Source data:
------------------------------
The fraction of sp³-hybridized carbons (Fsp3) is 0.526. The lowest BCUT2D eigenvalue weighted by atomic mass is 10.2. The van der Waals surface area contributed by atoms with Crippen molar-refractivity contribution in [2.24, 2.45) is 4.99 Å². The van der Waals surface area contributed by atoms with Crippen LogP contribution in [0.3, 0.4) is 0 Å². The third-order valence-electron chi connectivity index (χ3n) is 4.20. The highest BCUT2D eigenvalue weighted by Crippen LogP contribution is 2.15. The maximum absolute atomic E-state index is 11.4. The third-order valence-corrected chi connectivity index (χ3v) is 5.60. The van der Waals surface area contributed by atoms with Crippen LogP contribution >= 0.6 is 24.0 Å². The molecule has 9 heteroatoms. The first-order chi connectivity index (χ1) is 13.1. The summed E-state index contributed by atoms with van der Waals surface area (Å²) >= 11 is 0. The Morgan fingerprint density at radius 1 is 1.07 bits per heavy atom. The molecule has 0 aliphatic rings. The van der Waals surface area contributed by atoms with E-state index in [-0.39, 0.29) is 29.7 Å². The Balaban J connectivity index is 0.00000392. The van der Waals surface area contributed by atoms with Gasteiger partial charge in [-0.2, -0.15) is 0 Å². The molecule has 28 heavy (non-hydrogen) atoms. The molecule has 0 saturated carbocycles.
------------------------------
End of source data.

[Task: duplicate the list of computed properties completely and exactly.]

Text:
The fraction of sp³-hybridized carbons (Fsp3) is 0.526. The lowest BCUT2D eigenvalue weighted by atomic mass is 10.2. The van der Waals surface area contributed by atoms with Crippen molar-refractivity contribution in [2.24, 2.45) is 4.99 Å². The van der Waals surface area contributed by atoms with Crippen LogP contribution in [0.3, 0.4) is 0 Å². The third-order valence-electron chi connectivity index (χ3n) is 4.20. The highest BCUT2D eigenvalue weighted by Crippen LogP contribution is 2.15. The maximum absolute atomic E-state index is 11.4. The third-order valence-corrected chi connectivity index (χ3v) is 5.60. The van der Waals surface area contributed by atoms with Crippen LogP contribution >= 0.6 is 24.0 Å². The molecule has 9 heteroatoms. The first-order chi connectivity index (χ1) is 13.1. The summed E-state index contributed by atoms with van der Waals surface area (Å²) >= 11 is 0. The Morgan fingerprint density at radius 1 is 1.07 bits per heavy atom. The molecule has 0 aliphatic rings. The van der Waals surface area contributed by atoms with E-state index in [-0.39, 0.29) is 29.7 Å². The Balaban J connectivity index is 0.00000392. The van der Waals surface area contributed by atoms with Gasteiger partial charge in [-0.2, -0.15) is 0 Å². The molecule has 28 heavy (non-hydrogen) atoms. The molecule has 0 saturated carbocycles.